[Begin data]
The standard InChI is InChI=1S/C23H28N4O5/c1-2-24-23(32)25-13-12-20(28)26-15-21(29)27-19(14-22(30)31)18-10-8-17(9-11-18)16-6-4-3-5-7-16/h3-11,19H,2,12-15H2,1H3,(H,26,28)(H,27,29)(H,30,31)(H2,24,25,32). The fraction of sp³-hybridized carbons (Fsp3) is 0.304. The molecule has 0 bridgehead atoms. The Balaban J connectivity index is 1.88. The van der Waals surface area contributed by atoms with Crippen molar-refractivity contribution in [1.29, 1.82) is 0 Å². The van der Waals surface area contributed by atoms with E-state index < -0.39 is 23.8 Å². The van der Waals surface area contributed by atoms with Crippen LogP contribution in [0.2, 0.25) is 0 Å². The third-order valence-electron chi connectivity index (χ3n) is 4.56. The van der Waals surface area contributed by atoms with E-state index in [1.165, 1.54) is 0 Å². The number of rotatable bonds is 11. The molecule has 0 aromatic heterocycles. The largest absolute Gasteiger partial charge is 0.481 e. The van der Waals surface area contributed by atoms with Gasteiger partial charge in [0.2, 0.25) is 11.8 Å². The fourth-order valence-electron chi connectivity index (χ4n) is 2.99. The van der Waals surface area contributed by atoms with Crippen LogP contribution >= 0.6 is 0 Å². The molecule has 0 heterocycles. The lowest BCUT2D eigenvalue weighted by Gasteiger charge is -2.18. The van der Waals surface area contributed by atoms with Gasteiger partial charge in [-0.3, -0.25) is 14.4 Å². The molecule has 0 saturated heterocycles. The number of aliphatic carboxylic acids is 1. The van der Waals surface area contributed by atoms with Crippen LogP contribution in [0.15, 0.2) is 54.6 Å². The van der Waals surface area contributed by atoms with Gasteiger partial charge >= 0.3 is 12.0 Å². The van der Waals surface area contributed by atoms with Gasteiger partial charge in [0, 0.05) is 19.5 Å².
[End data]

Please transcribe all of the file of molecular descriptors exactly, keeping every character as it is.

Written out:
The standard InChI is InChI=1S/C23H28N4O5/c1-2-24-23(32)25-13-12-20(28)26-15-21(29)27-19(14-22(30)31)18-10-8-17(9-11-18)16-6-4-3-5-7-16/h3-11,19H,2,12-15H2,1H3,(H,26,28)(H,27,29)(H,30,31)(H2,24,25,32). The fraction of sp³-hybridized carbons (Fsp3) is 0.304. The molecule has 0 bridgehead atoms. The Balaban J connectivity index is 1.88. The van der Waals surface area contributed by atoms with Crippen molar-refractivity contribution in [1.29, 1.82) is 0 Å². The van der Waals surface area contributed by atoms with E-state index < -0.39 is 23.8 Å². The van der Waals surface area contributed by atoms with Crippen LogP contribution in [0.2, 0.25) is 0 Å². The third-order valence-electron chi connectivity index (χ3n) is 4.56. The van der Waals surface area contributed by atoms with E-state index in [1.165, 1.54) is 0 Å². The number of rotatable bonds is 11. The molecule has 0 aromatic heterocycles. The largest absolute Gasteiger partial charge is 0.481 e. The van der Waals surface area contributed by atoms with Gasteiger partial charge in [0.2, 0.25) is 11.8 Å². The fourth-order valence-electron chi connectivity index (χ4n) is 2.99. The van der Waals surface area contributed by atoms with Crippen LogP contribution >= 0.6 is 0 Å². The molecule has 0 heterocycles. The lowest BCUT2D eigenvalue weighted by Gasteiger charge is -2.18. The van der Waals surface area contributed by atoms with Gasteiger partial charge in [-0.3, -0.25) is 14.4 Å². The molecule has 0 saturated heterocycles. The number of aliphatic carboxylic acids is 1. The van der Waals surface area contributed by atoms with Crippen LogP contribution in [0.15, 0.2) is 54.6 Å². The van der Waals surface area contributed by atoms with Gasteiger partial charge >= 0.3 is 12.0 Å². The van der Waals surface area contributed by atoms with Gasteiger partial charge in [0, 0.05) is 19.5 Å².